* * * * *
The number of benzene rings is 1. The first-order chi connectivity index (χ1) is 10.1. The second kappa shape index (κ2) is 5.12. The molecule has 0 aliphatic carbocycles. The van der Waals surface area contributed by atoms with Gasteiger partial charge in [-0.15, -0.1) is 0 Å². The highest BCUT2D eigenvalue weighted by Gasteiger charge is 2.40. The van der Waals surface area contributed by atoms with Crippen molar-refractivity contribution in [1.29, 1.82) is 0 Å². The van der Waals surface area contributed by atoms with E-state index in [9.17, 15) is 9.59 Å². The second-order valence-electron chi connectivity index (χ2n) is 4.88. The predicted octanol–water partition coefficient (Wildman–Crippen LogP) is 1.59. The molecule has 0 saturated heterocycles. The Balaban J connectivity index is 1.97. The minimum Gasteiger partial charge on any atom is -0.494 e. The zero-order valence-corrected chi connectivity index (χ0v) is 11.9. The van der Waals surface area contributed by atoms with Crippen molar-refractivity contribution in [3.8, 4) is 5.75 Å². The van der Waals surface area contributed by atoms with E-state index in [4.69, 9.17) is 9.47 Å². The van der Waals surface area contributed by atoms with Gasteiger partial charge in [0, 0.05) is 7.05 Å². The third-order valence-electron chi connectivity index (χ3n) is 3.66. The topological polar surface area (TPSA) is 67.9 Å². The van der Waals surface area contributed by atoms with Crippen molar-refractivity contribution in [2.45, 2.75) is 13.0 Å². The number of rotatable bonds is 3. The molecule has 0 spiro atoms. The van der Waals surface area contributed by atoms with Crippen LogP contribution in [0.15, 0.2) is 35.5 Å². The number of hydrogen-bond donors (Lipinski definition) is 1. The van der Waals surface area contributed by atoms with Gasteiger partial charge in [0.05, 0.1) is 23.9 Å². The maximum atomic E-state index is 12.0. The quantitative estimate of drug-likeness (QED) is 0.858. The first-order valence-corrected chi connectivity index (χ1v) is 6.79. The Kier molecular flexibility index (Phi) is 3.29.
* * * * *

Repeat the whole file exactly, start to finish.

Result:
The number of benzene rings is 1. The first-order chi connectivity index (χ1) is 10.1. The second kappa shape index (κ2) is 5.12. The molecule has 0 aliphatic carbocycles. The van der Waals surface area contributed by atoms with Gasteiger partial charge in [-0.15, -0.1) is 0 Å². The highest BCUT2D eigenvalue weighted by Gasteiger charge is 2.40. The van der Waals surface area contributed by atoms with Crippen molar-refractivity contribution in [1.29, 1.82) is 0 Å². The van der Waals surface area contributed by atoms with E-state index in [9.17, 15) is 9.59 Å². The second-order valence-electron chi connectivity index (χ2n) is 4.88. The predicted octanol–water partition coefficient (Wildman–Crippen LogP) is 1.59. The molecule has 0 saturated heterocycles. The Balaban J connectivity index is 1.97. The minimum Gasteiger partial charge on any atom is -0.494 e. The zero-order valence-corrected chi connectivity index (χ0v) is 11.9. The van der Waals surface area contributed by atoms with Crippen molar-refractivity contribution in [3.8, 4) is 5.75 Å². The van der Waals surface area contributed by atoms with E-state index in [4.69, 9.17) is 9.47 Å². The van der Waals surface area contributed by atoms with Gasteiger partial charge in [0, 0.05) is 7.05 Å². The third-order valence-electron chi connectivity index (χ3n) is 3.66. The topological polar surface area (TPSA) is 67.9 Å². The van der Waals surface area contributed by atoms with Crippen molar-refractivity contribution in [2.45, 2.75) is 13.0 Å². The number of rotatable bonds is 3. The molecule has 0 spiro atoms. The van der Waals surface area contributed by atoms with Crippen LogP contribution in [0.15, 0.2) is 35.5 Å². The number of hydrogen-bond donors (Lipinski definition) is 1. The van der Waals surface area contributed by atoms with Gasteiger partial charge in [0.05, 0.1) is 23.9 Å². The maximum atomic E-state index is 12.0. The quantitative estimate of drug-likeness (QED) is 0.858. The first-order valence-corrected chi connectivity index (χ1v) is 6.79. The Kier molecular flexibility index (Phi) is 3.29.